Thread: Driving Zenn

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    Thumbs up Driving Zenn

    Zenn-like driving could be the next big thing. Electric car turning heads in automotive industry

    Nicolas Van Praet, Canwest News Service Published: Friday, June 27, 2008

    Gilles Allard, production chief of Zenn Motor Co., still visits his local gas station despite the fact he drives one of the company's gas-less electric cars. As he says, he needs his milk and cigarettes.

    Allard is a busy guy these days. His small team is building Zenn cars at a factory just north of Montreal at a rate of two to three vehicles a day and counting. Every one of them is being shipped to dealers in the United States for willing buyers. They're still illegal on most Canadian roads.

    Like other companies selling alternative transportation in an oil-dependent world, Toronto-based Zenn has suddenly become a sexy stock. Its shares have gained 81 per cent over the past three months on the Toronto Venture Exchange despite the fact the company has yet to post a profit.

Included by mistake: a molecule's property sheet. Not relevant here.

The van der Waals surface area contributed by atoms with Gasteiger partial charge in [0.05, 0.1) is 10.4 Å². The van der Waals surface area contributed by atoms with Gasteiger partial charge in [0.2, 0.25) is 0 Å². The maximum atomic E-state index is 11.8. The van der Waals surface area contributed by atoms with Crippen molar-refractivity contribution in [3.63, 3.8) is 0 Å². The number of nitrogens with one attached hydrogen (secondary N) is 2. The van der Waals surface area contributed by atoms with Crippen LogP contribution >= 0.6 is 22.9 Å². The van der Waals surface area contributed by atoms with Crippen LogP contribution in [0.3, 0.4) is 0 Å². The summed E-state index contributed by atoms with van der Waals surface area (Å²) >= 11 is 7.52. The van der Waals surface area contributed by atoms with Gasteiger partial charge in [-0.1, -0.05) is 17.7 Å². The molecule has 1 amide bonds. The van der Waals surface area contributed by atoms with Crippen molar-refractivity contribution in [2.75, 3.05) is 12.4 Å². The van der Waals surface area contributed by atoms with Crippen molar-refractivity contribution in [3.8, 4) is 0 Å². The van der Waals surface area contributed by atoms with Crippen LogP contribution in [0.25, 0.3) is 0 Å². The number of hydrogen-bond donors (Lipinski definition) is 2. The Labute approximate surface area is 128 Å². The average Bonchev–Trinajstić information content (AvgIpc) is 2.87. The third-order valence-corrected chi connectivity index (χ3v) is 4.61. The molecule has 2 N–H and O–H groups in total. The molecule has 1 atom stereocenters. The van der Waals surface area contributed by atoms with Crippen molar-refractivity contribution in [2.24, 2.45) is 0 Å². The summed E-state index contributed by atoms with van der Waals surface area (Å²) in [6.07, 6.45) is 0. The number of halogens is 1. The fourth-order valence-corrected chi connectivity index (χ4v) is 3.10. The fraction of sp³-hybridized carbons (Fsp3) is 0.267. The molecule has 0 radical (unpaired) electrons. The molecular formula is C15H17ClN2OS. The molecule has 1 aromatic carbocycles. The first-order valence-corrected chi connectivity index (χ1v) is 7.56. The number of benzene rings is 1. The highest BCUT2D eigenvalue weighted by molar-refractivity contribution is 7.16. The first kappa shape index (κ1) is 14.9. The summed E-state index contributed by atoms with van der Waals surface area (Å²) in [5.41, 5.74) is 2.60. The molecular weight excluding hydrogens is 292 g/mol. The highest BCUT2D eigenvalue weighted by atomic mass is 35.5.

Thing is, Zenn could soon be much more than sexy. It could be downright disruptive, turning the automotive industry on its head.

    Sometime over the next several weeks, a privately held and ultra-secretive company named EEStor Inc., based in Cedar Park, Texas, is expected to release the results of independent third-party testing of its electrical-energy storage unit, which aims to replace the electrochemical batteries we now use in everything from hybrid cars to laptop computers. EEStor says its system, combining battery and ultra-capacitor technology and based on modified barium titanate ceramic powder, could power a car for 400 kilometres with regular performance. It claims the unit would charge in a few minutes and weigh less than 10 per cent of current lead-acid batteries for the same cost.

    If it is proven to work, EEStor, and its equity and business partners, including Zenn and U S. defence contractor Lockheed Martin Corp., will have a technology that could change the transportation industry, with implications for renewable energy and any sector that needs electrical energy storage technology.

    Officials at Lockheed, which this year bought exclusive rights to use EEStor's power system for military purposes, have said the technology "could lead to energy independence for the war fighter." Officials with Zenn, which bought exclusive worldwide rights to the system for vehicles weighing up to 1,400 kilograms, say they believe it is the "holy grail" of electric storage systems.

    EEStor has said it expects its technology to be commercially ready within six months.